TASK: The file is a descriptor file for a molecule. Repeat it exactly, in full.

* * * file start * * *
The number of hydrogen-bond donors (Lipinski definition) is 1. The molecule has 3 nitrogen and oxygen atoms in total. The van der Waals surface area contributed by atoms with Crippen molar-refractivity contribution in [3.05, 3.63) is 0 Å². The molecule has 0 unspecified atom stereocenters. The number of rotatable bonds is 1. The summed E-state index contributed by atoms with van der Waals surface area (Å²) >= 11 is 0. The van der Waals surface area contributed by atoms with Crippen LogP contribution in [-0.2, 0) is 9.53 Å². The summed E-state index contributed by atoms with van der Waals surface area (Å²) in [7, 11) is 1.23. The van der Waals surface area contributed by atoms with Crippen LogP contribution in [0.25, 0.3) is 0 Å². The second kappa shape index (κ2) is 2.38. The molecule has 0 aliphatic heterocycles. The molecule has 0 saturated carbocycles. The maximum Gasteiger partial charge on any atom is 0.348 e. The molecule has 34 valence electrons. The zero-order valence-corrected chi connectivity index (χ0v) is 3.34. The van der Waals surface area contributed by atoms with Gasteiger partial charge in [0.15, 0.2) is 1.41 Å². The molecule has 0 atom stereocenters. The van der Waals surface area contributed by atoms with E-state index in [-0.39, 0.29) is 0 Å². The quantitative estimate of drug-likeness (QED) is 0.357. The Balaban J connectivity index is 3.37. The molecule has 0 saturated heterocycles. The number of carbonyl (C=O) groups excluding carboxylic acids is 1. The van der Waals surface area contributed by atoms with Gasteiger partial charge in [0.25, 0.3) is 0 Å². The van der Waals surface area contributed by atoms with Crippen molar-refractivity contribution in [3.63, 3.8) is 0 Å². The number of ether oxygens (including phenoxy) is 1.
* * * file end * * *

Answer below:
The number of hydrogen-bond donors (Lipinski definition) is 1. The molecule has 3 nitrogen and oxygen atoms in total. The van der Waals surface area contributed by atoms with Crippen molar-refractivity contribution in [3.05, 3.63) is 0 Å². The molecule has 0 unspecified atom stereocenters. The number of rotatable bonds is 1. The summed E-state index contributed by atoms with van der Waals surface area (Å²) >= 11 is 0. The van der Waals surface area contributed by atoms with Crippen LogP contribution in [-0.2, 0) is 9.53 Å². The summed E-state index contributed by atoms with van der Waals surface area (Å²) in [7, 11) is 1.23. The van der Waals surface area contributed by atoms with Crippen LogP contribution in [0.25, 0.3) is 0 Å². The second kappa shape index (κ2) is 2.38. The molecule has 0 aliphatic heterocycles. The molecule has 0 saturated carbocycles. The maximum Gasteiger partial charge on any atom is 0.348 e. The molecule has 34 valence electrons. The zero-order valence-corrected chi connectivity index (χ0v) is 3.34. The van der Waals surface area contributed by atoms with Gasteiger partial charge in [0.15, 0.2) is 1.41 Å². The molecule has 0 atom stereocenters. The van der Waals surface area contributed by atoms with E-state index in [-0.39, 0.29) is 0 Å². The quantitative estimate of drug-likeness (QED) is 0.357. The Balaban J connectivity index is 3.37. The molecule has 0 saturated heterocycles. The number of carbonyl (C=O) groups excluding carboxylic acids is 1. The van der Waals surface area contributed by atoms with Gasteiger partial charge in [0.25, 0.3) is 0 Å². The van der Waals surface area contributed by atoms with Crippen molar-refractivity contribution in [3.63, 3.8) is 0 Å². The number of ether oxygens (including phenoxy) is 1.